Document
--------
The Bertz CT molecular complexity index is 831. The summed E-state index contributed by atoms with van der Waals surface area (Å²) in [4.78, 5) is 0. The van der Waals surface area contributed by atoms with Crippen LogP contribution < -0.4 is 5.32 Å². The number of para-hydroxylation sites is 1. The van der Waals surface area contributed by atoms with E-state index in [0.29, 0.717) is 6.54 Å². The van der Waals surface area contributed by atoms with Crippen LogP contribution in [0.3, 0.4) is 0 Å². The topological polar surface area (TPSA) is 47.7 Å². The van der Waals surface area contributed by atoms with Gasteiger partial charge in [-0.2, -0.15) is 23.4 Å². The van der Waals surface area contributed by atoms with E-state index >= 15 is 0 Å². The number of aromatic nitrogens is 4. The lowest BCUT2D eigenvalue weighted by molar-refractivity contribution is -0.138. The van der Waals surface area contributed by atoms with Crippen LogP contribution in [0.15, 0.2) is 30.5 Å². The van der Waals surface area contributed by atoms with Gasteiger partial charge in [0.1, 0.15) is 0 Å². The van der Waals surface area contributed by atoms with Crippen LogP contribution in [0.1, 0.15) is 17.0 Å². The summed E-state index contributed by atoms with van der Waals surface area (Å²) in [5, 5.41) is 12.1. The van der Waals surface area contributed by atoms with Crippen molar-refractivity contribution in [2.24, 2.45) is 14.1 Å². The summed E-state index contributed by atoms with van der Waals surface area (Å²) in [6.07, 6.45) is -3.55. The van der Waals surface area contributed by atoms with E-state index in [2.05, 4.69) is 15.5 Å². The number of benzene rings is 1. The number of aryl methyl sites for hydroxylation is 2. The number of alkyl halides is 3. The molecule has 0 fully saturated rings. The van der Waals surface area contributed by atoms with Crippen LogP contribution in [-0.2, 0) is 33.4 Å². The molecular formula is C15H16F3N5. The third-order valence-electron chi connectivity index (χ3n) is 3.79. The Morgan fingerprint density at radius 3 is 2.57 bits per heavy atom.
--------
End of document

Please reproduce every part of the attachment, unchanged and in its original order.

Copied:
The Bertz CT molecular complexity index is 831. The summed E-state index contributed by atoms with van der Waals surface area (Å²) in [4.78, 5) is 0. The van der Waals surface area contributed by atoms with Crippen LogP contribution < -0.4 is 5.32 Å². The number of para-hydroxylation sites is 1. The van der Waals surface area contributed by atoms with E-state index in [0.29, 0.717) is 6.54 Å². The van der Waals surface area contributed by atoms with Crippen LogP contribution in [0.3, 0.4) is 0 Å². The topological polar surface area (TPSA) is 47.7 Å². The van der Waals surface area contributed by atoms with Gasteiger partial charge in [-0.2, -0.15) is 23.4 Å². The van der Waals surface area contributed by atoms with E-state index >= 15 is 0 Å². The number of aromatic nitrogens is 4. The lowest BCUT2D eigenvalue weighted by molar-refractivity contribution is -0.138. The van der Waals surface area contributed by atoms with Crippen LogP contribution in [0.15, 0.2) is 30.5 Å². The van der Waals surface area contributed by atoms with Gasteiger partial charge in [0.1, 0.15) is 0 Å². The van der Waals surface area contributed by atoms with Crippen LogP contribution in [0.1, 0.15) is 17.0 Å². The summed E-state index contributed by atoms with van der Waals surface area (Å²) in [5, 5.41) is 12.1. The van der Waals surface area contributed by atoms with Crippen molar-refractivity contribution in [2.24, 2.45) is 14.1 Å². The summed E-state index contributed by atoms with van der Waals surface area (Å²) in [6.07, 6.45) is -3.55. The van der Waals surface area contributed by atoms with E-state index in [2.05, 4.69) is 15.5 Å². The number of benzene rings is 1. The number of aryl methyl sites for hydroxylation is 2. The number of alkyl halides is 3. The molecule has 0 fully saturated rings. The van der Waals surface area contributed by atoms with Crippen LogP contribution in [-0.2, 0) is 33.4 Å². The molecular formula is C15H16F3N5. The third-order valence-electron chi connectivity index (χ3n) is 3.79. The Morgan fingerprint density at radius 3 is 2.57 bits per heavy atom.